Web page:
These are the last days of the Eldaran race. Rowen and Caleb must find their way along the dark path set before them by their ancestors: to heal what was wounded and love where hatred grows. But the road is narrow and the darkness beckons. If either of them fails, all will be lost…

And the human race will be no more.

To find out more about the Follower of the Word series, check out Daughter of Light, followed by Son of Truth.

Christian Fantasy: A Life-Saving Genre

Hey everyone! I have a guest post today by Angie Brashear and the cover reveal for her debut novel, Never Let Go.

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Christian Fantasy: A Life-Saving Genre

Definitions of literary genres can be…well, complex. Even tricky. Attempts to define Christian fantasy vary, though I’ve spent little time fretting over an official definition. I mean, Christian fiction typically illustrates a Christian world view within its plot, characters, or both. And the fantasy genre commonly uses myths and legends as a primary plot element, theme, or setting. So, in my opinion, Christian fantasy embodies fantastical elements in an internally consistent setting all the while reflecting aspects of the Christian world view.

But the debate (at least for some) surrounds who writes Christian fantasy. Writers who are Christians, writers who claim to be Christians, or writers who believe Christianity is a fantasy to begin with? It’s not a debate I choose to enter, for the truth lies outside the discussion: the genre influences nonbelievers. My path to salvation began with a classic fantasy, told to me in the midst of my secular world.

When I was in the fifth grade, my teacher read The Lion, the Witch and the Wardrobe by C.S. Lewis aloud to my class. In doing so, she opened my eyes to adventure and possibilities, all the while helping me escape a world of darkness for a short time. At its conclusion, I wondered, Is God real? He couldn’t be, right? For if He existed, innocent young girls wouldn’t suffer the wrath of drunken addicts, or the torment of abandonment.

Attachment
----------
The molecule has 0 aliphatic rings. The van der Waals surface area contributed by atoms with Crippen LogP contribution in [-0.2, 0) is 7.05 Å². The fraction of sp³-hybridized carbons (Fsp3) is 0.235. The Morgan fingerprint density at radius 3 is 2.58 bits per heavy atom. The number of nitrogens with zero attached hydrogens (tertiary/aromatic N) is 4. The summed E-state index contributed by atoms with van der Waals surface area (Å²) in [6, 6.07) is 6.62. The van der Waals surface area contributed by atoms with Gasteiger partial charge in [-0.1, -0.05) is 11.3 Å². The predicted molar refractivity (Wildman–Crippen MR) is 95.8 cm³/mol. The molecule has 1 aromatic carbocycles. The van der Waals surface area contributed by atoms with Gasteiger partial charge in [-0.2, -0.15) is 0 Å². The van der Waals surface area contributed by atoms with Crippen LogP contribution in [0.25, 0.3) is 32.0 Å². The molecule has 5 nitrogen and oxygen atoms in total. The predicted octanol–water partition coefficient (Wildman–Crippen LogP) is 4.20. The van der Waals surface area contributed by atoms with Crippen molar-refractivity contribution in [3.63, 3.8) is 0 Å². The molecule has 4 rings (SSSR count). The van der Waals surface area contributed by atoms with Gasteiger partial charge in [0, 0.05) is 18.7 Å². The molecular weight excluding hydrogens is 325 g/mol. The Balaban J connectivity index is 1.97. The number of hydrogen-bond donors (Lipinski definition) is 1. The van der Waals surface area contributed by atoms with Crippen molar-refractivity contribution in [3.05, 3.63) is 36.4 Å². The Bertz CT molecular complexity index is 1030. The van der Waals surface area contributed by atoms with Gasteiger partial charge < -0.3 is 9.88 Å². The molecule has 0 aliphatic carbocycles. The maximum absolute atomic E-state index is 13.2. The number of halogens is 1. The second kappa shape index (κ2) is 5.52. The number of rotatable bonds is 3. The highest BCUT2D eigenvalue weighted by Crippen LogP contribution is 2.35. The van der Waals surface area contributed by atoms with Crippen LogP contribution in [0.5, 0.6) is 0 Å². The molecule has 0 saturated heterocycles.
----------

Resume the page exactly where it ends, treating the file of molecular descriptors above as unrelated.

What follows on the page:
I continued to speculate. Each time God placed believers in my path—a high school teacher, a college friend, and a college coach—my fascination with the possibility grew stronger until the truth stunned me like a slap to the face. God indeed lives in the form of the Father, the Son, and the Holy Spirit. He rescues. He saves. And He waited for me. Then He embraced me. It all started with a little seed, planted in the empty heart of the girl I once was. A love for reading expanded to a love for writing. A desire to know God became a desire to serve Him, to reach nonbelievers.

And Never Let Go was born.

In all things, I’m grateful to my Lord and Savior Jesus Christ for embracing a lost, lonely girl. That He died for me…there is no greater gift. My prayer is that I’ll never let go of His truth.

 

Never Let GoBack Cover Blurb:

Captured by the Rendow Clan, who seek to slaughter those with faith in the Maker, Laila Pennedy awaits death. Moments before her execution, she is rescued from the gallows by Lars Landre and his dragon. Marked as The Chosen by his blue eyes, Lars is destined to lead the Faithful out of persecution.

 

Lars guides Laila on a harrowing race across The Woodlands to Tuveil, where the Faithful are preparing to fight a rebellion. But the secret location of the village is betrayed and the Rendow Clan’s army will soon be at the gates. Faced with this impeding peril, Laila trains for battle, but the struggles in her mind and heart may be as overwhelming as the war to come. Will she prove herself an asset or is she condemned to forever be a burden to those she loves?

 

Pre-order Never Let Go here.

 

Angie BrashearAuthor Bio:

When Angie Brashear isn’t working or taking care of her family, she writes. Usually at night after her kids fall asleep. She’s an avid reader and runner, both of which perplex her husband. Saved in her early twenties, Angie is grateful for the Lord’s presence in all aspects of her life. She is originally from Rockland, Maine and currently resides in Cameron, Texas with her husband and three children. Follow her at http://facebook.com/AngieBrashearAuthor, https://twitter.com/AngieBrashear, and http://angiebrashear.com.


Book Review: WayFarer

WayFarerThis month I had the privilege of reading WayFarer, the second book in the Tales of Faeraven series by Janalyn Voigt.